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Brainwaves are electrical impulses in the brain. An individual’s behavior, emotions, and thoughts are communicated between neurons within our brains. All brainwaves are produced by synchronized electrical pulses from masses of neurons communicating with each other. Our brainwaves occur at various frequencies. Some are fast and some are slow. The classic names of these EEG bands are delta, theta, alpha, beta, and gamma. They are measured in cycles per second or hertz (Hz).

delta brainwaves

Delta brainwaves (1-3 Hz) are the slowest, highest amplitude brain waves, and are what we experience when we are asleep. In general, different levels of awareness are associated with dominant brainwave states.

theta brainwaves

Theta brainwaves (4-7 Hz) brain waves represent a day dreamy, spacey state of mind that is associated with mental inefficiency. At very slow levels, theta brain wave activity is a very relaxed state, representing the twilight zone between waking and sleep.

alpha brainwaves

Alpha brainwaves (8-12 Hz.) are slower and larger. They are associated with a state of relaxation and represent the brain shifting into an idling gear, waiting to respond when needed. If we close our eyes and begin picturing something peaceful, there is an increase in alpha brainwaves.

beta brainwaves

Beta brainwaves (13 – 38 Hz) are small, faster brainwaves associated with a state of mental, intellectual activity and outwardly focused concentration. This is basically state of alertness.

gamma brainwave

Gamma brainwaves (39 – 42 Hz) are the fastest and most subtle brain waves. Gamma rhythms modulate perception and consciousness.

Each of us, however, always has some degree of each of these brainwave bands present in different parts of our brain. Delta brainwaves will also occur when areas of the brain go “off line” to take up nourishment. If we are becoming drowsy, there are more delta and slow theta brainwaves creeping in. If we are inattentive to external things and our mind is wandering, there is more theta present. If we are exceptionally anxious and tense, an excessively high frequency of beta brainwaves is often present.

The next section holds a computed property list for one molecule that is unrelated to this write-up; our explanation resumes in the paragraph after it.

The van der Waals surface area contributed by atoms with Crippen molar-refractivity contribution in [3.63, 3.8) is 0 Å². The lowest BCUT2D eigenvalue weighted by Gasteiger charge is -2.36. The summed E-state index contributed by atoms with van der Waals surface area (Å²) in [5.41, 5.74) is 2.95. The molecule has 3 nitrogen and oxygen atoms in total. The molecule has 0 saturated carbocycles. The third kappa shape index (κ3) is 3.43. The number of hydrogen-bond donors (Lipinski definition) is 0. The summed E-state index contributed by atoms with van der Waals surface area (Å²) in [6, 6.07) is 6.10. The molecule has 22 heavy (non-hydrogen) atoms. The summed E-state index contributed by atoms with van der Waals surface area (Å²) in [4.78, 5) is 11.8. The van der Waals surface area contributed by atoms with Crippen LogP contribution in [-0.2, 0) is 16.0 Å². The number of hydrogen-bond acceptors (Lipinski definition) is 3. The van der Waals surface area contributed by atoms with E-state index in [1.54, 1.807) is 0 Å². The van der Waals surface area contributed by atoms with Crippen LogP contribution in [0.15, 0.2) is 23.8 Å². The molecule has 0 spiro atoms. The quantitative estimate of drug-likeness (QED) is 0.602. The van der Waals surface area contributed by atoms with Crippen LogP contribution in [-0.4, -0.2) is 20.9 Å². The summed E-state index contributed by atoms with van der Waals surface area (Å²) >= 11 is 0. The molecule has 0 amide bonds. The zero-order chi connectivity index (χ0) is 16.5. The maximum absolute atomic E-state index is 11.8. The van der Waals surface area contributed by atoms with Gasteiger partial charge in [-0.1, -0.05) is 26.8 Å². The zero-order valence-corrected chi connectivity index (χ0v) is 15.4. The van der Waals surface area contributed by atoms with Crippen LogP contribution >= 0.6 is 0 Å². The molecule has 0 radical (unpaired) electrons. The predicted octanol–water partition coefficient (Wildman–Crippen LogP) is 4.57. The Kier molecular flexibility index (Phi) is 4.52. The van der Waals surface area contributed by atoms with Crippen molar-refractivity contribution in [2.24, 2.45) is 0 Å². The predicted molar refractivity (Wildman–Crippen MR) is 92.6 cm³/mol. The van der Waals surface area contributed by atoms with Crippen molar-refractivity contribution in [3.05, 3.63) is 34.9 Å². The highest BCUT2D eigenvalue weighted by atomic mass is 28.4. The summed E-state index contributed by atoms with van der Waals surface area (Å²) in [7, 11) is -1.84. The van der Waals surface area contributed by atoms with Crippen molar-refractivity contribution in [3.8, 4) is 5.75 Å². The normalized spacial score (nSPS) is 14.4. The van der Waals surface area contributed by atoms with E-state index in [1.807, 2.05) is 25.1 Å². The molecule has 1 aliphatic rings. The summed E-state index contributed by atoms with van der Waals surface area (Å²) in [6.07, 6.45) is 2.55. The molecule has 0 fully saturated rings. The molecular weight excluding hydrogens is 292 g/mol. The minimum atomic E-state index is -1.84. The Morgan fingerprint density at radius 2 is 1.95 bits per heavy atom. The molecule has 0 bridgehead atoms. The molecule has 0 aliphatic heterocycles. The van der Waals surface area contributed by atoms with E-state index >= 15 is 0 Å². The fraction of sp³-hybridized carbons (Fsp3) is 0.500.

Persons with ADHD, learning disabilities, head injuries, stroke, Tourette’s syndrome, epilepsy, including chronic fatigue syndrome and fibromyalgia tend to have excessive slow waves (usually theta and sometimes excess alpha) present. When an excessive amount of slow waves are present in the executive (frontal) parts of the brain, it becomes difficult to control attention, behavior, and/or emotions. Such persons generally have problems with concentration, memory, controlling their impulses and moods, or with hyperactivity. They can’t focus very well and exhibit diminished intellectual efficiency.

Ordinarily, we cannot influence our brainwave patterns because we lack awareness of them. However, when you can see your brainwaves on a computer screen a few thousandths of a second after they occur, it gives you the ability to influence and change them. At first, the changes are short-lived, but the changes gradually become more enduring with continuing feedback, coaching, and practice, the expects at the Sinha Clinic can retrain healthier brainwave patterns. Neurofeedback offers additional opportunities for rehabilitation through directly retraining the brain. The exciting thing is that even when a problem is biological in nature, we now have another treatment alternative than just medication.

Although there are many health care practitioners who are convinced of the effectiveness and value of this cutting-edge technology (and an estimated 2,000 clinicians are using neurofeedback), you should be aware that some insurance company personnel (whose job is to save their company money), and even some professionals (many of whom may not be aware of the latest published research), may regard all EEG neurofeedback as experimental.

Shijina Rijesh

 

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